The American Council on Education reported in April 1970 that “dissenters” made up only 15 percent of the national overall student population but were among the brightest, best read and most engaged among their peers. The panelists at Halle bore out that analysis. Like Smith, 95 percent of them graduated, and most went on to professional or graduate schools. They became teachers, professors, physicians, attorneys, corporate executives, government officials and university administrators, not to mention their prodigious volunteer service to their communities.
But in early 1969, after a year of political assassinations, riots, widespread student unrest, and a police rampage at the Democratic National Convention, “the younger students were hot for more activity,” says Smith. “We needed to do something on campus.”
Several activist groups met at Sill Hall the night before the occupation to formulate their demands. They settled on 11, “many of them not new to the administration,” says Smith.
The stated design was to meet early the following morning a few blocks from Pierce for a march; only a handful were in on the occupation plans. Smith admits there was “some trickery involved. If people knew, they might not show up. Many came to see what would happen.” Among the latter was Harold Braggs, who went with his roommates to check out the action. “That’s how I got exposed to activism,” he says.
About 100 marched to Pierce and 50-75 occupied it, Smith recalls. Once they were in the building, the student assigned to provide bolts fished them from his coat pockets and the occupiers proceeded to lock themselves in. As many as 200 students milled around outside. But campus security officers had apparently slept in the basement and appeared with bolt cutters in a matter of minutes. After the doors were opened, a contingent of Washtenaw County sheriff’s deputies, summoned by Sponberg and in full riot gear, entered and ordered the protesters to leave, which they began to do.
But 14 of them were arrested, officially because they refused to follow orders but, says Smith, “the students started leaving and the police were pulling people randomly and arresting them to make an example.”
All but Smith were charged with “conspiracy to create a disturbance,” a high misdemeanor (later reduced to “trespassing,” a simple misdemeanor). He was charged with “inciting to riot,” a felony recently enacted in response to student unrest that carried a stiff prison sentence. As much as the activists had tried to conceal the identity of their leadership, the deputies knew who they wanted.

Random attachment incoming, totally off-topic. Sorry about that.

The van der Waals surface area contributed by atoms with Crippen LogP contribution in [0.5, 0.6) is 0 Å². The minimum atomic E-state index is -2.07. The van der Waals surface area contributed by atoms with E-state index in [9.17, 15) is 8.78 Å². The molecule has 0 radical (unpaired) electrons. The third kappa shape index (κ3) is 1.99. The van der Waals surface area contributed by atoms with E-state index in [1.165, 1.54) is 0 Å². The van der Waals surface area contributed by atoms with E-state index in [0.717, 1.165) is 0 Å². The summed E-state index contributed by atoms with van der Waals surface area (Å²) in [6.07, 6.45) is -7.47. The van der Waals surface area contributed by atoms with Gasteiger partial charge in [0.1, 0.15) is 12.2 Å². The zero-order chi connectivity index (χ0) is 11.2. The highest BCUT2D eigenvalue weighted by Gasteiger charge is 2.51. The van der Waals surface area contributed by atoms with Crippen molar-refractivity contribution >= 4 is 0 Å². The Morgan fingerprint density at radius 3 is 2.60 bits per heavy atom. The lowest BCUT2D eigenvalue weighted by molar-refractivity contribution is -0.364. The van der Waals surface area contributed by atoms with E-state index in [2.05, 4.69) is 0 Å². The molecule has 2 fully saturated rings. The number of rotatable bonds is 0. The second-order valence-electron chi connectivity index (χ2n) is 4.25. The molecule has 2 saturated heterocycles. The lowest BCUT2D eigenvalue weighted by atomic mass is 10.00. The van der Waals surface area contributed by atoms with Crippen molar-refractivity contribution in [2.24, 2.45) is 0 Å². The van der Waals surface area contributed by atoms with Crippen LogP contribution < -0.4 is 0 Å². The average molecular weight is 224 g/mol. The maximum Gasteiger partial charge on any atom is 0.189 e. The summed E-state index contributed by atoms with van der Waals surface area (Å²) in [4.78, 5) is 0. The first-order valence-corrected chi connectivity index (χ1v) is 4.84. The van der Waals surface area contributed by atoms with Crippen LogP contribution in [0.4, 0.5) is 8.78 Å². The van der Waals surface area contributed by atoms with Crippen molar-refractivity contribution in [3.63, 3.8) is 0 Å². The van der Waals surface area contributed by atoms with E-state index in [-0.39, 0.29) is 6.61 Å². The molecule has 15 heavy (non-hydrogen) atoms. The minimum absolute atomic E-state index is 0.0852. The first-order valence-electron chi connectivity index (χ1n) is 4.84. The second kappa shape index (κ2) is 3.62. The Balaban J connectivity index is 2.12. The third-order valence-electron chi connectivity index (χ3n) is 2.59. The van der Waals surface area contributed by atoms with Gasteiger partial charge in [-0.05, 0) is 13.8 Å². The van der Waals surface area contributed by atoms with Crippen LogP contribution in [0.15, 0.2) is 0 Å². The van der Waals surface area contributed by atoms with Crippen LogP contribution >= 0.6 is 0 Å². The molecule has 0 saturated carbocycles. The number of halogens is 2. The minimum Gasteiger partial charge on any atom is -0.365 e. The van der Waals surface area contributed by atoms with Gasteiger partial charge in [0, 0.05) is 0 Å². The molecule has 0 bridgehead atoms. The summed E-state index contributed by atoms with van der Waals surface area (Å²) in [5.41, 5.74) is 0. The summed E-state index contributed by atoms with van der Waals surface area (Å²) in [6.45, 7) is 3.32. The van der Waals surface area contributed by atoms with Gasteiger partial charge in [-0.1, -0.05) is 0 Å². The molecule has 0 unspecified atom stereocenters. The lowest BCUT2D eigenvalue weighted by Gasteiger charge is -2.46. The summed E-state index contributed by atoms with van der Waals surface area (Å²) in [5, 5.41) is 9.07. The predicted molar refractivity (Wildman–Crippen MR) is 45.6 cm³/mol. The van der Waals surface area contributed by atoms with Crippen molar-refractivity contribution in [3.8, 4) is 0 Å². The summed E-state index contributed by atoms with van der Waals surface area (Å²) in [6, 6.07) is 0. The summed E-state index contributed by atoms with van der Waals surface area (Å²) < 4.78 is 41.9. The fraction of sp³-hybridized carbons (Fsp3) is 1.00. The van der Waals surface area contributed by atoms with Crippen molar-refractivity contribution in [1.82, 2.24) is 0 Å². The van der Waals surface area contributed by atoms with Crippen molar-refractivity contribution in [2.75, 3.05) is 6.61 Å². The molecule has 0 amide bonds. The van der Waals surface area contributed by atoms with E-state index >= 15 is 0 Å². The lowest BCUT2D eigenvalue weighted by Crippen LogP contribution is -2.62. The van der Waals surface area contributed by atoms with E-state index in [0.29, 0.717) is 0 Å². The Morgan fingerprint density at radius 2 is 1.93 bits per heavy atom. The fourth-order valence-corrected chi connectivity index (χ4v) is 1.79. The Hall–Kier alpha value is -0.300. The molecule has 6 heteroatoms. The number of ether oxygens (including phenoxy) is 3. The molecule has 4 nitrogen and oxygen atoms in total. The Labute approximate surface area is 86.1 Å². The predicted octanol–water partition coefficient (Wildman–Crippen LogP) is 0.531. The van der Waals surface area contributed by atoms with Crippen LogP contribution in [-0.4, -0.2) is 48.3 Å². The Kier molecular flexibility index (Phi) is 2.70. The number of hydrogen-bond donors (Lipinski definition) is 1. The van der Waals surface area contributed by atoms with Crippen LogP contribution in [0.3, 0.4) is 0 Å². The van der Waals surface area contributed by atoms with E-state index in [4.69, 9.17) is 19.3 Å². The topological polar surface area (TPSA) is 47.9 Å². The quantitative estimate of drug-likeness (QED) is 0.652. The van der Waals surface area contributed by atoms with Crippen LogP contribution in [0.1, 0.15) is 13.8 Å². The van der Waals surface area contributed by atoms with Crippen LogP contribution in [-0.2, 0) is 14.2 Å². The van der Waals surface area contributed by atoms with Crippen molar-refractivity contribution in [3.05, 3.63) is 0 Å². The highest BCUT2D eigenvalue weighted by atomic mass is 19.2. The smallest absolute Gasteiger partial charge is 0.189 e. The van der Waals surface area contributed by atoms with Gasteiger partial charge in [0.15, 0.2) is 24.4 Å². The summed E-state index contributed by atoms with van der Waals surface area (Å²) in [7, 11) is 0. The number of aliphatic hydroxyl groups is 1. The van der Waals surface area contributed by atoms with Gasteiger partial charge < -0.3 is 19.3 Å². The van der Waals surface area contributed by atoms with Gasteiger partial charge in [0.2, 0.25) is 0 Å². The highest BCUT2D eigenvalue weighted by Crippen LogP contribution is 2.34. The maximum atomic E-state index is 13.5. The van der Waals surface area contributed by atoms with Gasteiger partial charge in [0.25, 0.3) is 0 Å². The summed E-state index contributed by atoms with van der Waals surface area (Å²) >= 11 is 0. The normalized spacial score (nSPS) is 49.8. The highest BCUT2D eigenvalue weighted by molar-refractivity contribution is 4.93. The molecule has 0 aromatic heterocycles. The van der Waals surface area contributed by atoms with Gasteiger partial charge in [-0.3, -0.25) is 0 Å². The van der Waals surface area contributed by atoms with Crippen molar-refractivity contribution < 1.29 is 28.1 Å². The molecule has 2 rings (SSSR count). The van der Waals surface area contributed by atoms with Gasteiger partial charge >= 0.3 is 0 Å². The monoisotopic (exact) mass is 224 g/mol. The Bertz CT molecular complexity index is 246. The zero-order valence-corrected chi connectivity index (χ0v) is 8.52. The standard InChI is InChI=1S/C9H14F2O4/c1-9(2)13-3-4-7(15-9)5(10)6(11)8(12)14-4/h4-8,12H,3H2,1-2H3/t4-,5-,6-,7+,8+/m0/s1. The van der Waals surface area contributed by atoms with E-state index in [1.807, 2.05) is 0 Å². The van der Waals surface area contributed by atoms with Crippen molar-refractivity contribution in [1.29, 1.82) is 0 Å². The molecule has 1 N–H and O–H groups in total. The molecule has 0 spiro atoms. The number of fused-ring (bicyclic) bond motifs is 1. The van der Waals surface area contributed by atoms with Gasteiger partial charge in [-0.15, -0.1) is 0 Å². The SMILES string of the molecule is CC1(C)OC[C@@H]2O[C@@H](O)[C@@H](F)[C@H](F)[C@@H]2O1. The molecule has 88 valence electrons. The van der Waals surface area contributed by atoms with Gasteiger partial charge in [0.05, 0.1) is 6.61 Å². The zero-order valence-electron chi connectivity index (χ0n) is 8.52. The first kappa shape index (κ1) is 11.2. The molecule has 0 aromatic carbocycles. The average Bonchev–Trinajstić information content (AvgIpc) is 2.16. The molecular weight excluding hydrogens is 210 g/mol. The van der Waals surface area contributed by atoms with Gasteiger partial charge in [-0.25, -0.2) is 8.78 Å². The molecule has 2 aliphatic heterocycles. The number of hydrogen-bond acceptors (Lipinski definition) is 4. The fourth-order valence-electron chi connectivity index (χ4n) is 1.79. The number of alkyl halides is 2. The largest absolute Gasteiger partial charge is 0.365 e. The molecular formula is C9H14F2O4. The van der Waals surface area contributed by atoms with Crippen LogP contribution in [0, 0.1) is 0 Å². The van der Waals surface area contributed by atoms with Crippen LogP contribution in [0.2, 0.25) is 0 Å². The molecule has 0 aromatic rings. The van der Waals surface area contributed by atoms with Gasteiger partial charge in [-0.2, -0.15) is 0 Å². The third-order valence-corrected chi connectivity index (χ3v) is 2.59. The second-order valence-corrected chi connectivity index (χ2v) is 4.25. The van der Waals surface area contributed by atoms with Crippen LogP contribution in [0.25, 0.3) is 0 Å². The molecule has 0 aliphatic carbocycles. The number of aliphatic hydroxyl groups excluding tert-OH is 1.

“When you’re engaged in a struggle,” says Smith, “you have to be prepared to take the consequences. Many students that participated did pay a price.” Amnesty for the arrested students became one of the regular demands of future protesters.
“Inclusion” also applies to history, which at its best sheds new light on the past. That’s why it’s important to find and preserve these stories as well as the “official” ones. Not to sanitize the record – “we had a problem but now it’s solved” – but because recovering the missing pieces helps us to better understand the picture. While the University Archives house a considerable amount of material like underground newspapers and leaflets announcing marches or listing demands, the story of the occupation and its aftermath is found mostly in official administrative reports and newspaper articles.
In the course of that day’s discussion, it became clear that most such accounts either err in crucial respects or omit them altogether. Several examples came to light via Professor Woods’s questions and the participants’ responses.
For instance, the occupying students weren’t surprised by the presence of campus security officers in the building. They had suspected as much, having recognized undercover agents at their planning meetings. There were so few black students at Eastern then that “we knew all of them,” Smith says. “But we didn’t care. The whole idea was to do something so our demands would at least be addressed.”
Also, Moon played a key role behind the scenes, where it remained until he opened up about how the administration’s disarray created an opening for him. His title was “counselor” at the time of the occupation, and he worked with many of the students involved. He was promoted to assistant dean of students just over a year later.